Lowey, King Re-Introduce Bipartisan Legislation to Restore SALT Deduction
WASHINGTON, DC – Congresswoman Nita Lowey (D-NY17/Rockland-Westchester), Chairwoman of the House Appropriations Committee, and Congressman Peter King (R-NY02/Nassau-Suffolk) today introduced the Securing Access to Lower Taxes by ensuring Deductibility Act of 2019, or SALT Deductibility Act, a bill to fully restore the state and local tax (SALT) deduction, which was significantly curtailed by the federal tax overhaul signed into law in December 2017.
“Repealing the SALT deduction was a callous move designed to target New York taxpayers, who are taxed enough as is. That’s why I’m proud to reintroduce my bill,” said Congresswoman Lowey. “Protecting this deduction is more important than ever with the Trump Administration’s continued assault on the middle class. Our bill ensures that New York families see tax relief, not more tax burdens.”
“Eliminating deductions for local and state taxes the tax reform plan will have a devastating effect on New York,” said Congressman King. “We give far more to Washington then we get back. For every dollar we give, we get $.79 back. That’s a $48 billion shortfall and hurts our middle class Long Islanders. This legislation is critical.”
Prior to enactment of the Republican tax law, New York taxpayers who itemized could deduct their state and local property and income taxes. The SALT deduction was a major source of tax fairness for high-taxed states like New York, where 35 percent of taxpayers deduct an average of more than $22,000 every year. In Congresswoman Lowey’s district, the 17th Congressional District of New York, the rate is even higher, with 45 percent of taxpayers relying on the state and local tax deduction at an average of $26,000. The Republican tax law, however, caps the SALT deduction at $10,000, effectively raising taxes on millions of middle-class Americans who depend on the deduction.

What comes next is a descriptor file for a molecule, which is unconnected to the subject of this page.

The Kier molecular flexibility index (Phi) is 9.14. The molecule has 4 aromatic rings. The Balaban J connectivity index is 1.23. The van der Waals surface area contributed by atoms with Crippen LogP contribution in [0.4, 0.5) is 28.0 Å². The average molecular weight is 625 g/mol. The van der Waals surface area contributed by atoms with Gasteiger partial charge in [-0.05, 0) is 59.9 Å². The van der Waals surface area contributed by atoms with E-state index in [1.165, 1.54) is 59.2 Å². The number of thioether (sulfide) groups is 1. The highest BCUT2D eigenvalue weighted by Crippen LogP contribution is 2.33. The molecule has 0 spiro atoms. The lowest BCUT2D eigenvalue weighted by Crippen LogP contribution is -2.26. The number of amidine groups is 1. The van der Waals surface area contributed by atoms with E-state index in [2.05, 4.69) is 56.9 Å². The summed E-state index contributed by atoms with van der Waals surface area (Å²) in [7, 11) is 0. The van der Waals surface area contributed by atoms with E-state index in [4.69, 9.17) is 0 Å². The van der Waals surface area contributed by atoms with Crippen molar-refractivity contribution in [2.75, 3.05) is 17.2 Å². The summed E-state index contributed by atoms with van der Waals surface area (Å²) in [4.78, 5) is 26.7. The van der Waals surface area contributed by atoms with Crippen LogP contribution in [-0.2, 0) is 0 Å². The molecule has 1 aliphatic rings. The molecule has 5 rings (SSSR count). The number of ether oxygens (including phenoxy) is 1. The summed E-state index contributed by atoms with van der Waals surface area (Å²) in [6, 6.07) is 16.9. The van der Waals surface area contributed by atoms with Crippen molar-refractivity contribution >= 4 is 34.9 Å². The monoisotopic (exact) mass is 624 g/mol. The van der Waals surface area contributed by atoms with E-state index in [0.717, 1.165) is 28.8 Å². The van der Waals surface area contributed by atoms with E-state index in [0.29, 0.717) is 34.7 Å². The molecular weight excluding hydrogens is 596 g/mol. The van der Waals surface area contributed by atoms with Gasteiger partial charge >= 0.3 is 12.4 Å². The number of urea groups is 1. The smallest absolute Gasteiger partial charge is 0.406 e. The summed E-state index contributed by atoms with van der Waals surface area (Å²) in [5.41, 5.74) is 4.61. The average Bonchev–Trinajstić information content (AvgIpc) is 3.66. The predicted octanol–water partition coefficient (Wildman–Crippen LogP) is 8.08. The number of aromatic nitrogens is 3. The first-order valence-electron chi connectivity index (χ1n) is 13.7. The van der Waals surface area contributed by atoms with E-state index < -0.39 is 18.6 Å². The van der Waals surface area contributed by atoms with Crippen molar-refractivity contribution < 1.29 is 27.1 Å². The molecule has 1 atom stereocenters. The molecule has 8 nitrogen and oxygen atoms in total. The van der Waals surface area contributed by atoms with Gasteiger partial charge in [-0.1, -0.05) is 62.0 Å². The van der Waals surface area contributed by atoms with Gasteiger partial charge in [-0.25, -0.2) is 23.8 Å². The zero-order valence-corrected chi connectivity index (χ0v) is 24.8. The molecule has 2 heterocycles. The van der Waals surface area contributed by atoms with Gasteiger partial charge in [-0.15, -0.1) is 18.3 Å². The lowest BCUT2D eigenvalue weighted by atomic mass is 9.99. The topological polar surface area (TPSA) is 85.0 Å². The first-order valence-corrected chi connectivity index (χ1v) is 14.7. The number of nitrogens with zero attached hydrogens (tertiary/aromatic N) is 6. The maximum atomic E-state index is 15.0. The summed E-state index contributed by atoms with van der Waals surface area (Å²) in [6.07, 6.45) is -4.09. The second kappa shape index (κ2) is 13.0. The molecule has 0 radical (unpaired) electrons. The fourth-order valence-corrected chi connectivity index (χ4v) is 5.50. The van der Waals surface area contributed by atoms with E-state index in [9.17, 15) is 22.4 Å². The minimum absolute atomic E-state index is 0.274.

The SALT Deductibility Act, first introduced in January 2018, would repeal the limit on the SALT deduction, providing tax relief for the millions of families who rely on the deduction.
Congresswoman Lowey has been a leader in the U.S. House for restoring the SALT deduction. In October 2018, she sent a letter urging IRS Commissioner Charles Rettig to amend a proposed regulation that would prohibit New York and other states from providing much-needed relief for taxpayers by circumventing the $10,000 cap on SALT. Lowey has also hosted a number of roundtables and forums on the SALT deduction cap, and urged then-Acting IRS Commissioner David Kautter to allow taxpayers to fully deduct prepaid 2018 state and local property taxes on their 2017 returns.
A pdf of the legislation is available here.